NICE recommends sarilumab for rheumatoid arthritis

In a final appraisal determination, NICE has recommended the biological disease-modifying antirheumatic drug (DMARD) sarilumab (Kevzara) for routine NHS use in the treatment of certain patients with rheumatoid arthritis.

Sarilumab, in combination with methotrexate, is recommended as an option for the treatment of severe active rheumatoid arthritis in adults whose disease has responded inadequately to intensive therapy with a combination of conventional DMARDs. Severe disease is defined as a disease activity score (DAS28) of more than 5.1. Sarilumab is also recommended with methotrexate in adults with severe active disease who have responded inadequately to, or who cannot take, other DMARDs, including at least one biological DMARD, and who cannot take rituximab.

NICE adds that sarilumab can be used as monotherapy in patients who cannot take methotrexate because of a contraindication or intolerance. Treatment should be continued only if there is at least a moderate response, as measured using the European League Against Rheumatism (EULAR) criteria at six months after starting therapy, or if the response to therapy is not maintained.

Sarilumab was licensed in the UK in June 2017 for the treatment of moderately to severely active rheumatoid arthritis in adult patients who have responded inadequately to, or who are intolerant to, one or more DMARDs. It is a human monoclonal antibody against the IL-6 receptor, which works by blocking IL-6-mediated signalling. IL-6 is a cytokine that has been shown to contribute to both the pathological inflammation and joint destruction associated with rheumatoid arthritis.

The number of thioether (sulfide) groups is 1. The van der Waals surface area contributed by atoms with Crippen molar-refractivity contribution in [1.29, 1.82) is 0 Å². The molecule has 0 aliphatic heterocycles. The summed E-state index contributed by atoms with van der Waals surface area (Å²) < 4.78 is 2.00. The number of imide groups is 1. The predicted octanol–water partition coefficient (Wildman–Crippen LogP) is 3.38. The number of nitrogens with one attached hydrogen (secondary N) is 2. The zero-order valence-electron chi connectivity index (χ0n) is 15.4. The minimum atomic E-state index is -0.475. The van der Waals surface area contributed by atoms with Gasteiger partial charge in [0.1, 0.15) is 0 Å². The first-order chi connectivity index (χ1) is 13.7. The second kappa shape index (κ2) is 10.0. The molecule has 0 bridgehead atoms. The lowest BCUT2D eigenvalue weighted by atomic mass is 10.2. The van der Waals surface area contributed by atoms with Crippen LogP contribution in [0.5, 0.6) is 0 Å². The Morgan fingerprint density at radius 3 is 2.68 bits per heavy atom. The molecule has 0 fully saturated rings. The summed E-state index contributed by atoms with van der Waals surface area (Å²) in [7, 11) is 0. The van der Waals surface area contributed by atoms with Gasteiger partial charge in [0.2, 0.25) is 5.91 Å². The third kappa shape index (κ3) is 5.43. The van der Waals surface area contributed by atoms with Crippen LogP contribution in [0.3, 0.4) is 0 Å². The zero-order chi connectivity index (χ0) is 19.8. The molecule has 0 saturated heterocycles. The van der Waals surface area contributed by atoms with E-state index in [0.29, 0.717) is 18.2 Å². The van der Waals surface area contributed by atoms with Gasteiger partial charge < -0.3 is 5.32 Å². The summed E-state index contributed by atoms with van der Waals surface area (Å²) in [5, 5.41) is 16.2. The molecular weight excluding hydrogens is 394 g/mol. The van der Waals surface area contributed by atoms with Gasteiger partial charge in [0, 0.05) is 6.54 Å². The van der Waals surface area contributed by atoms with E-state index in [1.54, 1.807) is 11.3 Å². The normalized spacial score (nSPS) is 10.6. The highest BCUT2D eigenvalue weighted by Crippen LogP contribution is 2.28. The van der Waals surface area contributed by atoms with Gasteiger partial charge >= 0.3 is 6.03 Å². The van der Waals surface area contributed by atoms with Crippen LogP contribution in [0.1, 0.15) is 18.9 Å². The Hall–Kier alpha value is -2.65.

The efficacy and safety of sarilumab has been assessed in three randomised controlled trials (MOBILITY, TARGET and MONARCH) in adults with moderately to severely active rheumatoid arthritis. In these studies, treatment with sarilumab was associated with a significantly greater proportion of patients achieving a 20% improvement in American College of Rheumatology response criteria (ACR20) compared with placebo or adalimumab.

The recommended dosage is 200mg every two weeks, administered as a subcutaneous injection. The dosage can be reduced to 150mg every two weeks in the case of neutropenia, thrombocytopenia or elevated liver enzymes. The list price is £457.69 per dose, but the company has agreed to a discount to the list price as a condition of the NICE recommendation.

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